Obsessed: The High Line Park

I first visited the High Line Park in New York City around this time last year right when they were opening “Section 2” from W 20th St to W 30th St and now they are in the design phases for “Section 3: High Line at the Railyards” beyond 30th Street. The more I follow this unique park the more I am impressed with how it has revitalized this section of NYC and helps to activate the ground-level spaces below the tracks as well.

This article which highlights some of the water elements I observed on my first visit to The High Line was first published on the The Rutgers Association of Planning and Policy Students Blog on August 2, 2011.

My newest obsession… The High Line Park in New York City. The site’s sustainable design paired with its spectacular position – four stories off the ground and within an arm’s reach of historic and modern buidlings alike – make it one of the most unique urban spaces I have seen yet in my travels. It is just too bad that they do not [currently] allow dogs on the High Line. Because, you know what goes best paired with adaptive reuse, infill development, industrial ecology and urban stormwater management… dogs. But my obsession with dogs is what my other blog is about, so back to stormwater.

I have been slowly leading up to the unveiling of the fact that stormwater management can be such a seamless and creative component of any new urban development [or redevelopment]. When one thinks in terms of – not what the fifty-year code tells you is standard – but in terms of what Mother Nature would do – you can create spectacular green spaces that manage stormwater, revitalize communities and provide enriching public gathering spaces.

The High Line Park is a breath-taking example of how stretching your imagination and designing holisticly with preservation (rather than destruction) as your starting point can result in so many other benefits to the community as a whole. Coined “the world’s longest green roof;” at its heart, the High Line essentially functions as a green roof. “The High Line landscape functions essentially like a green roof; porous pathways contain open joints, so water can drain between planks and water adjacent planting beds, cutting down on the amount of storm-water than runs off the site into the sewer system.” (High Line Park FAQs)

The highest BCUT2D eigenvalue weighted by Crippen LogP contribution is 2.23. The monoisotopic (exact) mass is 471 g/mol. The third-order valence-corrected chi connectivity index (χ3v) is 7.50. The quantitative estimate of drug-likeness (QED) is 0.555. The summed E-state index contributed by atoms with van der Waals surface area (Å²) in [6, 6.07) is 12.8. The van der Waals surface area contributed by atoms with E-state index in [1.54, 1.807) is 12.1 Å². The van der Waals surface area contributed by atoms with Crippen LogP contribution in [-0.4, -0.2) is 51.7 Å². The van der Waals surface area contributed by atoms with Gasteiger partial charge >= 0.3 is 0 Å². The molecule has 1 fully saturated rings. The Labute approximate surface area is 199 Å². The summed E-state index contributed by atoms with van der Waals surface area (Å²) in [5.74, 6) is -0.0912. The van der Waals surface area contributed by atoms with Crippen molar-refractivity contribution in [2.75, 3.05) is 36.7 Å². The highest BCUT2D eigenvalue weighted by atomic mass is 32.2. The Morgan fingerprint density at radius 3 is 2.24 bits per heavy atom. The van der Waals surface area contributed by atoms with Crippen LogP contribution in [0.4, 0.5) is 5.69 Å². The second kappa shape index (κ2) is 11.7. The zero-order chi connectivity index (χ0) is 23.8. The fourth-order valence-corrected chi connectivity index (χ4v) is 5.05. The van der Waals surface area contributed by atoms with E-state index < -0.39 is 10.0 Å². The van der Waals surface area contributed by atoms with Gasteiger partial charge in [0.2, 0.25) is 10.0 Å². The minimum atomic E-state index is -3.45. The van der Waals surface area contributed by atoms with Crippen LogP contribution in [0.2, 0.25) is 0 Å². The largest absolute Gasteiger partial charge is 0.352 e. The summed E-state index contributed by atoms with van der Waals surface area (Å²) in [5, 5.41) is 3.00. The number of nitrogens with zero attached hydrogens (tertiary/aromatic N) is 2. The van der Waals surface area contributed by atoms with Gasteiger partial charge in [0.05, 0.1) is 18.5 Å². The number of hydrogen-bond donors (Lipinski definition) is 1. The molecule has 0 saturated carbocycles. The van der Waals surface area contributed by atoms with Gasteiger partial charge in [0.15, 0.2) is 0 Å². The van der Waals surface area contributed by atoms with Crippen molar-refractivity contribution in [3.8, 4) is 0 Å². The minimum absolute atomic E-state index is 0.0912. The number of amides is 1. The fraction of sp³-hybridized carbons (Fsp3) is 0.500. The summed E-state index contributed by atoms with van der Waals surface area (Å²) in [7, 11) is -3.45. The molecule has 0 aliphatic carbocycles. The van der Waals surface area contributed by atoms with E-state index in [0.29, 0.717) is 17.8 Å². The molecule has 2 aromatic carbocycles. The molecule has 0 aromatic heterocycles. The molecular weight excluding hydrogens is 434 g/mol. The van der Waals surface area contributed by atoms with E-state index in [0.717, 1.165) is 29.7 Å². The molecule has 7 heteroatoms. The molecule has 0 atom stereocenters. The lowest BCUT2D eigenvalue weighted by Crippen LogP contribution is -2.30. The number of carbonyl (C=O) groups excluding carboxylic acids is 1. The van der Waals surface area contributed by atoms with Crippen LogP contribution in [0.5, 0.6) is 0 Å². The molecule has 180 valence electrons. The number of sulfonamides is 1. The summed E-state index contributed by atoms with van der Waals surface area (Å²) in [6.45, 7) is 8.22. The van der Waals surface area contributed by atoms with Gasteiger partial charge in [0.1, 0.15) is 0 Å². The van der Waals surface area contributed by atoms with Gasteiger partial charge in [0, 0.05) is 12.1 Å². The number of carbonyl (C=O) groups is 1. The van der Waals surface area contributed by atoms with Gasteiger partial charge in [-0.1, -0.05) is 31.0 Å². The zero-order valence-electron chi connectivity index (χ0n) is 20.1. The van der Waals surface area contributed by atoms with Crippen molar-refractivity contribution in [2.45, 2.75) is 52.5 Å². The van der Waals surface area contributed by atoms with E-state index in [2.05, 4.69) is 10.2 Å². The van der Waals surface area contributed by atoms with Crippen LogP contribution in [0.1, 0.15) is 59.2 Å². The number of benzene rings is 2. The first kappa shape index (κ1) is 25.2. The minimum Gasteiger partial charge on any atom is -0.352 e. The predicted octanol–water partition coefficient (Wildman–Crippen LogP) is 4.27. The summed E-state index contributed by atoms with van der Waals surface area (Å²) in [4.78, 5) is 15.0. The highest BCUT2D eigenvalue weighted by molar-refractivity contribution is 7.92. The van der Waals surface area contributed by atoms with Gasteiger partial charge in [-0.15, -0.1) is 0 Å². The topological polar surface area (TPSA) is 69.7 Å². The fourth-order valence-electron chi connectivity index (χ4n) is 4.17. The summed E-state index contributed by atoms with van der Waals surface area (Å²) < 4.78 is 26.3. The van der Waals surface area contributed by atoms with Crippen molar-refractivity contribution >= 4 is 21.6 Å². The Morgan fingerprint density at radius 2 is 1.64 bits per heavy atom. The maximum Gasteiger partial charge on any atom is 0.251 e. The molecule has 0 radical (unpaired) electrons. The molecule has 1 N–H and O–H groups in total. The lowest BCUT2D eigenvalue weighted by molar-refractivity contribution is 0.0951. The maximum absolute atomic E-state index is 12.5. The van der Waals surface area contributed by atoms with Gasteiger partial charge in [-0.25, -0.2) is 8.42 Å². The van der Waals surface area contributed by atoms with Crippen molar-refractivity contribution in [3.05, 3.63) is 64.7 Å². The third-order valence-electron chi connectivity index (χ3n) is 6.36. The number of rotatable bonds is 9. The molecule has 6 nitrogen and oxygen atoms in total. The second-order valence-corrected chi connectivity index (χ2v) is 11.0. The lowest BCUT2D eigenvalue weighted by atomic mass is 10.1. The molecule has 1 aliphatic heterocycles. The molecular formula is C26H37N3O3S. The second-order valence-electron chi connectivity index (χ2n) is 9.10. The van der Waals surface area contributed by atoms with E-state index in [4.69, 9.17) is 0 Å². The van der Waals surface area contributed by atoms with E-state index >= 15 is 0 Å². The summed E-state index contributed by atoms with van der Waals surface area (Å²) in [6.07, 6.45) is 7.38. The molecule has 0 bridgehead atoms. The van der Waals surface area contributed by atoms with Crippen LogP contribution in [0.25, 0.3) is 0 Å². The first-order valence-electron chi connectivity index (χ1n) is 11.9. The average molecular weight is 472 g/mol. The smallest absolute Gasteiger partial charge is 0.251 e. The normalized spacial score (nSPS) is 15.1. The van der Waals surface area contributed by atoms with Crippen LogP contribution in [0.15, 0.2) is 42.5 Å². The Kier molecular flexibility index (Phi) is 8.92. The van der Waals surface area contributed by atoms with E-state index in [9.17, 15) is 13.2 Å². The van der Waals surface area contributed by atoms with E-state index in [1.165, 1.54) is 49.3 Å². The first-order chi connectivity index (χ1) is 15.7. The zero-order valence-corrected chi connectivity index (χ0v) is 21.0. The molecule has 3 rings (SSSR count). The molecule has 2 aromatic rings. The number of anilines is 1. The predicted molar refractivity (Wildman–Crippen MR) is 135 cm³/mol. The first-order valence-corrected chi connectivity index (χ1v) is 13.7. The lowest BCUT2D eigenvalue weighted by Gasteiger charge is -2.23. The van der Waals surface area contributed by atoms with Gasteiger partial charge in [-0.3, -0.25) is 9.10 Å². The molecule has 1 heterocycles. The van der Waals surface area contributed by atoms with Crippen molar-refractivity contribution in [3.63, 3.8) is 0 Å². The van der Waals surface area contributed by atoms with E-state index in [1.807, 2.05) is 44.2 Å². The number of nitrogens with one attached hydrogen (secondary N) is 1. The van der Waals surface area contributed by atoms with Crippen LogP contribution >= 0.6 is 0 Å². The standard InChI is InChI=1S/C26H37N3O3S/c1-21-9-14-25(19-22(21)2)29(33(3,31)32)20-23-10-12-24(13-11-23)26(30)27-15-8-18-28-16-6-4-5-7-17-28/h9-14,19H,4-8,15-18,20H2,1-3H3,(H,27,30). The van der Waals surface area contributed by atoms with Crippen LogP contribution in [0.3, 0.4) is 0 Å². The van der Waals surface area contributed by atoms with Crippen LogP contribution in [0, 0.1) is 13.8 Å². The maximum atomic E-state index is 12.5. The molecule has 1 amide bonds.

In just twelve years since the first community group to save and rehabilitate the High Line was established, a beautiful, sustainable gem of a park has been created and (as Mayor Bloomberg declared just before Section 2 opened) “preserving the High Line as a public park revitalized a swath of the city and generated $2 billion in private investment surrounding the park.” (New York Times) Just one little green roof can do all that? I’m not saying the stormwater management aspects of the High Line are the only reason it has flourished and jumpstarted such immense reinvestment in the surrounding district -but it hasn’t hurt either. Because the High Line was so meticulously designed to be sustainable (especially in terms of water use), making it more affordable to operate, it is guaranteed to be around for years and years to come.

What’s next? Similar viaduct parks in St. Louis, Philadelphia, Jersey City, Chicago, and Rotterdam? Any thing seems possible with a model like this to follow!

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